August 30, 2018

Alcohol and thiamine


Thiamine, also known as vitamin B1, has several essential functions within our bodies and can be deficient in people who consume a lot of alcohol. 

It’s an important nutrient which processes proteins, fats, and carbohydrates to be used as energy by the brain, nerves and heart.1

Thiamine is naturally present in some foods, including:

  • whole grain products such as cereals, rice, pasta, and flour
  • wheat germ
  • beef and pork
  • trout and bluefin tuna
  • eggs
  • legumes and peas
  • nuts and seeds.2

It’s also added to food products like bread3 and is available as a dietary supplement.

While fruit, vegetables, and dairy products are not very high in thiamine, they can become a substantial source of thiamine when eaten in large amounts.2

Thiamine deficiency

Thiamine deficiency is common in drinkers who consume excessive amounts of alcohol. This is due to:

  • poor nutrition and the diet not containing enough essential vitamins
  • inflammation of the stomach lining due to excessive alcohol consumption, which reduces the body’s ability to absorb vitamins.4

Thiamine deficiency can cause:

  • loss of appetite
  • constipation
  • fatigue and muscle weakness.

What happens if I’m thiamine deficient?

Excessive alcohol use causes thiamine deficiency in a few different ways, and if allowed to become severe, it can lead to a potentially life-threatening condition.

If a lack of thiamine persists, a condition called beriberi may develop over weeks or months.5 There are two types of beriberi - wet beriberi and dry beriberi. 

Wet beriberi affects the heart and circulatory system and in extreme cases can cause heart failure. 

Dry beriberi damages the nerves and can lead to decreased muscle strength and eventually, muscle paralysis. If untreated, beriberi can be life-threatening.5

In extreme cases, beriberi is associated with Wernicke-Korsakoff syndrome. Wernicke encephalopathy and Korsakoff syndrome are two forms of brain damage caused by thiamine deficiency. 

Both are conditions often caused by excessive alcohol use.4

Wernicke–Korsakoff’s syndrome

Wernicke’s encephalopathy is a form of serious brain injury resulting from a lack of thiamine that most commonly occurs in alcohol-dependent people.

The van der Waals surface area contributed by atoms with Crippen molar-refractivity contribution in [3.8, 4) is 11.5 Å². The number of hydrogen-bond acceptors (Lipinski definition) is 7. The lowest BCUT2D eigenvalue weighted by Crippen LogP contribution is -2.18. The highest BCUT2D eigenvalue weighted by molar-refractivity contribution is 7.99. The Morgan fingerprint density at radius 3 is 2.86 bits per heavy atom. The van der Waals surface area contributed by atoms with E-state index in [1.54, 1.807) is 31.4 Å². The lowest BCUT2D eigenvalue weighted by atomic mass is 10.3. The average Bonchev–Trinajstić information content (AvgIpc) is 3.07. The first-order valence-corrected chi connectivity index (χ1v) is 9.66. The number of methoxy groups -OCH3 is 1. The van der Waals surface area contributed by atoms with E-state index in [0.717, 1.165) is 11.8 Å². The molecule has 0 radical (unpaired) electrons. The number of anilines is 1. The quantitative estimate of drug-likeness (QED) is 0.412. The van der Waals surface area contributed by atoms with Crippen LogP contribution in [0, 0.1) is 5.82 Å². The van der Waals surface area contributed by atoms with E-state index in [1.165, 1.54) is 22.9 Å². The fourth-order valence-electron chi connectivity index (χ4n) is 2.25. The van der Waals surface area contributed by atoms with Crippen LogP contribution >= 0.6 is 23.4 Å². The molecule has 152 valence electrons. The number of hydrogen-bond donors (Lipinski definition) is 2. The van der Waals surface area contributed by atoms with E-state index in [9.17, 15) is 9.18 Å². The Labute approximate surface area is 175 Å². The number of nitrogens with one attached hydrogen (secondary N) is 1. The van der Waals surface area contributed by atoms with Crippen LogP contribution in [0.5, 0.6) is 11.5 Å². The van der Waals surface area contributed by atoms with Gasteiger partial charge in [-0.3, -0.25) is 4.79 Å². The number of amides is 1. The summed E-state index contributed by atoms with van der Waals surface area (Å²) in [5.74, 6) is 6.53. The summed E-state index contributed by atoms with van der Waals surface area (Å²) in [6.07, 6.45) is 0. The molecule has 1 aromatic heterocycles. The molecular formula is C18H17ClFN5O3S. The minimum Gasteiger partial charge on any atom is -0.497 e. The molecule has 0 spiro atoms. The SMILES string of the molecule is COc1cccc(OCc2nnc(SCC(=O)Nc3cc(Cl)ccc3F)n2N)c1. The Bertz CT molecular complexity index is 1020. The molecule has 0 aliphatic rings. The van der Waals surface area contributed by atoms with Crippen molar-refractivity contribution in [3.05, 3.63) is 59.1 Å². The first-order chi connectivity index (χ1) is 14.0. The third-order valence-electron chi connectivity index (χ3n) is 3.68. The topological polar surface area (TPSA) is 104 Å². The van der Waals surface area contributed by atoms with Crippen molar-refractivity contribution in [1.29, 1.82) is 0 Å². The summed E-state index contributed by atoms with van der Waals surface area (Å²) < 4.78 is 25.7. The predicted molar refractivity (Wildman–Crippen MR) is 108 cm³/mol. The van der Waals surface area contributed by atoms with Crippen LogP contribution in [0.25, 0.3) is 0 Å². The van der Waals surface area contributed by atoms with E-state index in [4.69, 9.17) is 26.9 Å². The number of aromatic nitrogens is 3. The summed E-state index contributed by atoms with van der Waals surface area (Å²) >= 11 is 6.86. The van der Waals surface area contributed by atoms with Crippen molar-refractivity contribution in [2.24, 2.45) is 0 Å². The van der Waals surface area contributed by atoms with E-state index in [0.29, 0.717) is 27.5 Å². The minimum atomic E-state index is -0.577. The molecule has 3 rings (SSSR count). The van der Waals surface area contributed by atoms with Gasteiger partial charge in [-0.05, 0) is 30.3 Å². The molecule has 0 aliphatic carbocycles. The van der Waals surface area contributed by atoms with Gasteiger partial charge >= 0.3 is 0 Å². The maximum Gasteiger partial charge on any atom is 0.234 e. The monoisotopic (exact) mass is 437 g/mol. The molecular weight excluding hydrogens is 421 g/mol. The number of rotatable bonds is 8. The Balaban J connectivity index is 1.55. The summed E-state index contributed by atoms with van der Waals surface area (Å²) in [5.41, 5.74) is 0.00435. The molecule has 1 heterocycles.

It’s not a withdrawal complication, but is often identified in people undergoing alcohol withdrawal. It can co-exist with and should be distinguished from acute alcohol withdrawal, loss of brain function due to liver disease, and other causes of confusion.6

Wernicke’s encephalopathy is usually reversible, but if untreated or inadequately treated can lead to Korsakoff’s syndrome, a chronic and disabling condition characterised by severe short-term memory loss and impaired ability to acquire new information. 

It’s important to remember that Korsakoff’s syndrome is not dementia or delirium.6

Symptoms of Wernicke-Korsakoff’s syndrome include:

  • mental confusion
  • paralysis of the nerves that move the eyes
  • an impaired ability to coordinate movements particularly of the lower extremities.

If you’re concerned about vitamin depletion as a result of drinking alcohol, talk to your health professional.

  1. Whittington Health. About Thiamine (B1) and Thiamine Deficiency. London: North London Obesity Surgery Service Available from:
  2. Medline Plus. Thiamin. Bethesda: U.S. National Library of Medicine; 2019 Available from:
  3. Food Standards Australia & New Zealand. Thiamin levels in Australian breads: Results from the 2010 and 2012 national bread surveys Food Standards Australia New Zealand; 2016 Available from:
  4. Dementia Australia. Alcohol related dementia and Wernicke-Korsakoff syndrome: Dementia Australia; 2016 Available from:
  5. Upfal J. Australian drug guide : the plain language guide to drugs and medicines of all kinds. Melbourne, Vic.: Black Inc.; 2016.
  6. Drug and Alcohol Services South Australia (DASSA). Management of patients at risk of alcohol withdrawal in acute hospitals. Government of South Australia; 2016.

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